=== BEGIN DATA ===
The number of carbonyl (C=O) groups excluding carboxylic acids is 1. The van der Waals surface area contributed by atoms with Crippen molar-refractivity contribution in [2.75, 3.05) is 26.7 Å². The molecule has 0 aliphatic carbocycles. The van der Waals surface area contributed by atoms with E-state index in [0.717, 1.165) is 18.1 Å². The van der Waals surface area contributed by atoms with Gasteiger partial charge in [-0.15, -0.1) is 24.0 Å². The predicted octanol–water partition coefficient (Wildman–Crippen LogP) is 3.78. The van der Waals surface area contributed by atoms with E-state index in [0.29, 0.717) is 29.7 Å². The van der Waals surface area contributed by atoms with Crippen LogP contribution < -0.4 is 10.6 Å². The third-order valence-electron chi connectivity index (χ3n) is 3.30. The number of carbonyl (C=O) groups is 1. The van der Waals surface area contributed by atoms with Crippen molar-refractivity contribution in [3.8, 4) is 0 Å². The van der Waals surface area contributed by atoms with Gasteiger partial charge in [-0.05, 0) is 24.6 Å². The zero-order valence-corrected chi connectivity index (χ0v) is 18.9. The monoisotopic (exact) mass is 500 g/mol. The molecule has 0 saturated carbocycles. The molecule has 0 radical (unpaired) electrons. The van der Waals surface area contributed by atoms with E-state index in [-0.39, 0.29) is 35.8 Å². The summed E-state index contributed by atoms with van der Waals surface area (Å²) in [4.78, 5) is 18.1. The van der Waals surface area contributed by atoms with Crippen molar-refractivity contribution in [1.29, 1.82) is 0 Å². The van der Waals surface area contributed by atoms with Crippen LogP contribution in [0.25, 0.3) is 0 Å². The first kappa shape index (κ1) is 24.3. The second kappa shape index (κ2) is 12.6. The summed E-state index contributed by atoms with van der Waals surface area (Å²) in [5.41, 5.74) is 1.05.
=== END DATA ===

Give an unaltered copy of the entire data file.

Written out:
The number of carbonyl (C=O) groups excluding carboxylic acids is 1. The van der Waals surface area contributed by atoms with Crippen molar-refractivity contribution in [2.75, 3.05) is 26.7 Å². The molecule has 0 aliphatic carbocycles. The van der Waals surface area contributed by atoms with E-state index in [0.717, 1.165) is 18.1 Å². The van der Waals surface area contributed by atoms with Gasteiger partial charge in [-0.15, -0.1) is 24.0 Å². The predicted octanol–water partition coefficient (Wildman–Crippen LogP) is 3.78. The van der Waals surface area contributed by atoms with E-state index in [0.29, 0.717) is 29.7 Å². The van der Waals surface area contributed by atoms with Crippen LogP contribution < -0.4 is 10.6 Å². The third-order valence-electron chi connectivity index (χ3n) is 3.30. The number of carbonyl (C=O) groups is 1. The van der Waals surface area contributed by atoms with Crippen molar-refractivity contribution in [3.8, 4) is 0 Å². The van der Waals surface area contributed by atoms with Gasteiger partial charge in [-0.05, 0) is 24.6 Å². The zero-order valence-corrected chi connectivity index (χ0v) is 18.9. The monoisotopic (exact) mass is 500 g/mol. The molecule has 0 saturated carbocycles. The molecule has 0 radical (unpaired) electrons. The van der Waals surface area contributed by atoms with E-state index in [-0.39, 0.29) is 35.8 Å². The summed E-state index contributed by atoms with van der Waals surface area (Å²) in [4.78, 5) is 18.1. The van der Waals surface area contributed by atoms with Crippen molar-refractivity contribution in [1.29, 1.82) is 0 Å². The van der Waals surface area contributed by atoms with Crippen LogP contribution in [0.25, 0.3) is 0 Å². The first kappa shape index (κ1) is 24.3. The second kappa shape index (κ2) is 12.6. The summed E-state index contributed by atoms with van der Waals surface area (Å²) in [5.41, 5.74) is 1.05.